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J. Scott Wolchko, Fate Therapeutics, Inc. - Founder, CEO, CFO, President, Treasurer, Secretary & Director [5]

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Yes, so I'm not going to speak to that on this call. It's something that we will be presenting data around that because it is something that is very exciting and unique to the CD16 receptor.

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Operator [6]

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And our next question comes from Edward Tenthoff of Piper Jaffray. Your line is open.

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Edward Andrew Tenthoff, Piper Jaffray Companies, Research Division - MD & Senior Research Analyst [7]

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So, Scott thanks for the update, really fantastic stuff and really getting exciting. I wanted to ask, kind of a high-level question. And as we get these iterative knock-ins knock-outs where does this ultimately go? Do we have first and even second generation NK and/or CAR T- products that maybe evolved as a cancer evolves, is this something where maybe we have something for different types of hematologic cancers and something for different types of solid tumors, where do you ultimately see this technology evolving?

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J. Scott Wolchko, Fate Therapeutics, Inc. - Founder, CEO, CFO, President, Treasurer, Secretary & Director [8]

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Yes, I think --- and I think this speaks more broadly than just Fate's technology, but I do think the ability to, for instance, give multiple doses and hit multiple antigens and potentially actually secrete pharmaceutical elements is ultimately where this field will go. Cells obviously have the ability to engage specific targets, but these cells that we and others are developing have the ability to serve as factories, if you will and secrete elements, other elements non-targeting elements that absolutely can have an anti-cancer role and deliver additional functionality. So I do think ultimately -- and we are getting there quite frankly with FT596, a version of what we just talked about with David, with respect to FT516 where you can combine FT516 with multiple different monoclonal antibodies to deliver more multi functionality, but 596 has now actually embedded multi functionality into the actual product candidate. We have 3 different functional features in that product candidate. And so I do believe the world of cell therapy is going towards directionality, where there will be multiple pieces of anti-tumor functionality embedded into these product candidates. And so for us, one of the things we're mostly interested in like for instance CD16 is being able to embed functionality into the backbone of cells that provide a tremendous amount of versatility.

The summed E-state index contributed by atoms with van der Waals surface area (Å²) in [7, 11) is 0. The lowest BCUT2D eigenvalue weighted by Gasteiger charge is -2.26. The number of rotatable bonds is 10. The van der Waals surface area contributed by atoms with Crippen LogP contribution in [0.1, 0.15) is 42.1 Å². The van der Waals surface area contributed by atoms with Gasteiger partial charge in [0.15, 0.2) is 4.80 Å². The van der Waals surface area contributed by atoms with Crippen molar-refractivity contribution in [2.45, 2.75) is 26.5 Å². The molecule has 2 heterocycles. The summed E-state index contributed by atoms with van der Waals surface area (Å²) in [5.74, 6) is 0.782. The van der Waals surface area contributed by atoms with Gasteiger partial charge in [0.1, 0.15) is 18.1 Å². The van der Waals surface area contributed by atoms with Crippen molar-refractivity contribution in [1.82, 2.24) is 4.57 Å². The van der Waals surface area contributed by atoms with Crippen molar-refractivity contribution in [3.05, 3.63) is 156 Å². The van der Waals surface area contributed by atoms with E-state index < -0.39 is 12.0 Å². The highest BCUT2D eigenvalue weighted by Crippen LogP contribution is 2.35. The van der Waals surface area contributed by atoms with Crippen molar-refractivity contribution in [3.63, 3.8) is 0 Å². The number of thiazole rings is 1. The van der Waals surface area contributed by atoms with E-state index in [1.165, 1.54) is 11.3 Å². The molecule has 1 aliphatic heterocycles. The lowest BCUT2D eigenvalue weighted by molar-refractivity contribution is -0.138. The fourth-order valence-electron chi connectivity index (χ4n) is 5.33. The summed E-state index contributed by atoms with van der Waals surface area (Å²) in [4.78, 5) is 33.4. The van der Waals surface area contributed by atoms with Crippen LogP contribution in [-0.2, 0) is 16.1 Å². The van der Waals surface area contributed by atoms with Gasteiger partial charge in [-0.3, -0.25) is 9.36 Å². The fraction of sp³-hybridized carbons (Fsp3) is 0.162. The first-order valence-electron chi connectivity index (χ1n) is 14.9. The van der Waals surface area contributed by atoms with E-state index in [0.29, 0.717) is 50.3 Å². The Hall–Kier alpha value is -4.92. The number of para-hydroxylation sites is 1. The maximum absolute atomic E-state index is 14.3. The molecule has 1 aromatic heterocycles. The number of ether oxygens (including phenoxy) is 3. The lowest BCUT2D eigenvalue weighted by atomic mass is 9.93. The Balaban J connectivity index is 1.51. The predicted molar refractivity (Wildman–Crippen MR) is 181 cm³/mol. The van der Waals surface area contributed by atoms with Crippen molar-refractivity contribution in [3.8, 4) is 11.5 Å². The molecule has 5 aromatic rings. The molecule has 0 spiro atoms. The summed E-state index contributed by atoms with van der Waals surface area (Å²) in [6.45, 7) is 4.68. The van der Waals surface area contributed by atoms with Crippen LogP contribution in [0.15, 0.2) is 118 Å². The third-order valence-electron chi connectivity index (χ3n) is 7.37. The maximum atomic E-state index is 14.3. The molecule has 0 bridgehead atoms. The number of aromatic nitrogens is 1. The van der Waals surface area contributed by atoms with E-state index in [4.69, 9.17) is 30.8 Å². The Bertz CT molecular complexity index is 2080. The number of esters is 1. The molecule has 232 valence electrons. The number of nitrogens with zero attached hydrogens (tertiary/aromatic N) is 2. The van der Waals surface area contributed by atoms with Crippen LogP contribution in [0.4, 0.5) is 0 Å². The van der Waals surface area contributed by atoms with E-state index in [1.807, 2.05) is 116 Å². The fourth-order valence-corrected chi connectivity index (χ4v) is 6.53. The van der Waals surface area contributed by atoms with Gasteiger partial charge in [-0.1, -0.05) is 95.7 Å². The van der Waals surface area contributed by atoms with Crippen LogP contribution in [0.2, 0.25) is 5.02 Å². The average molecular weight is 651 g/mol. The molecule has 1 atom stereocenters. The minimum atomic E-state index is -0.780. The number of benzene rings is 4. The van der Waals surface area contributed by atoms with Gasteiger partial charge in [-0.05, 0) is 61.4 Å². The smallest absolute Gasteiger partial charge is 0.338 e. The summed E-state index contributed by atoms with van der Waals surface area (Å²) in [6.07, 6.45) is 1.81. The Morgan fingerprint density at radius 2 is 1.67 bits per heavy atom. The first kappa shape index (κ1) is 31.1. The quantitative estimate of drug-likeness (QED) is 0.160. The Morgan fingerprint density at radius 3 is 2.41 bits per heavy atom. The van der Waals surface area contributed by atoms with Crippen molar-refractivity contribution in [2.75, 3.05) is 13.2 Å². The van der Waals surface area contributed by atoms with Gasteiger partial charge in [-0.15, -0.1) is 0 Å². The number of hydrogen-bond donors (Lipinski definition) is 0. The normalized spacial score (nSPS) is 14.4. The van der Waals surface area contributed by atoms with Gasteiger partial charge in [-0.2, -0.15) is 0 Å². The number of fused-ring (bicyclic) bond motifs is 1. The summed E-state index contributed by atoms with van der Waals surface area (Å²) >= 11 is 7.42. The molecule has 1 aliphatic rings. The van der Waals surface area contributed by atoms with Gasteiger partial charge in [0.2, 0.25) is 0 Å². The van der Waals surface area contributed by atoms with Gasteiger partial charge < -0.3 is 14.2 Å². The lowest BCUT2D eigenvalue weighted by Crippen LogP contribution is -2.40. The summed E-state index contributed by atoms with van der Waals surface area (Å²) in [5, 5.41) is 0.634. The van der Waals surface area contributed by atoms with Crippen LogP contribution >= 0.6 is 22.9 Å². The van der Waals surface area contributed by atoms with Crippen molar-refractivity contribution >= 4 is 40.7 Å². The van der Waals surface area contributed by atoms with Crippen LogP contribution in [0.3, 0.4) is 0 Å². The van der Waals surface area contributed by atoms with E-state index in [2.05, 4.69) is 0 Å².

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Daniel D. Shoemaker, Fate Therapeutics, Inc. - Chief Scientific Officer [9]

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Yes. And Ted, this is Dan. And just -- to keep in mind that we're already at 3 edits with 596 and I think one of the differentiating aspects about this platform is because there's a cell line on the front end, it really opens the door to these complex multi-step editing procedures that is going to allow us to go to 5, 6, 7 edits. And I think when you try and imagine those types of genetic engineering strategies performed on batches of cells, it really becomes challenging and nearly impossible. So I think this is one of the major strengths of our platform that we're already realizing and we'll take advantage of even more so as we move forward.

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Edward Andrew Tenthoff, Piper Jaffray Companies, Research Division - MD & Senior Research Analyst [10]

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Very, very interesting, very enticing. One quick question, is it possible to tease out activity, i.e. NKG2D versus CD19 versus therapeutic antibody or do you even care at the end of the day, this one response. Thanks so much for answering the questions.

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Daniel D. Shoemaker, Fate Therapeutics, Inc. - Chief Scientific Officer [11]

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Yes, so again building on something Dan said, you actually can tease out the individual functional elements by using essentially think of an iPSC cell as almost like a Lego where you can build the first piece of functionality in lock in that cell line use that cell line to add now the second piece of functionality, lock in that cell line and now add in a third piece of functionality and lock in that cell line and so now I have 3 generations, all originating from the, from the original master cell line or you can race those product candidates against each other and really tease out the individual component functionality, it's actually what we do, do.

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J. Scott Wolchko, Fate Therapeutics, Inc. - Founder, CEO, CFO, President, Treasurer, Secretary & Director [12]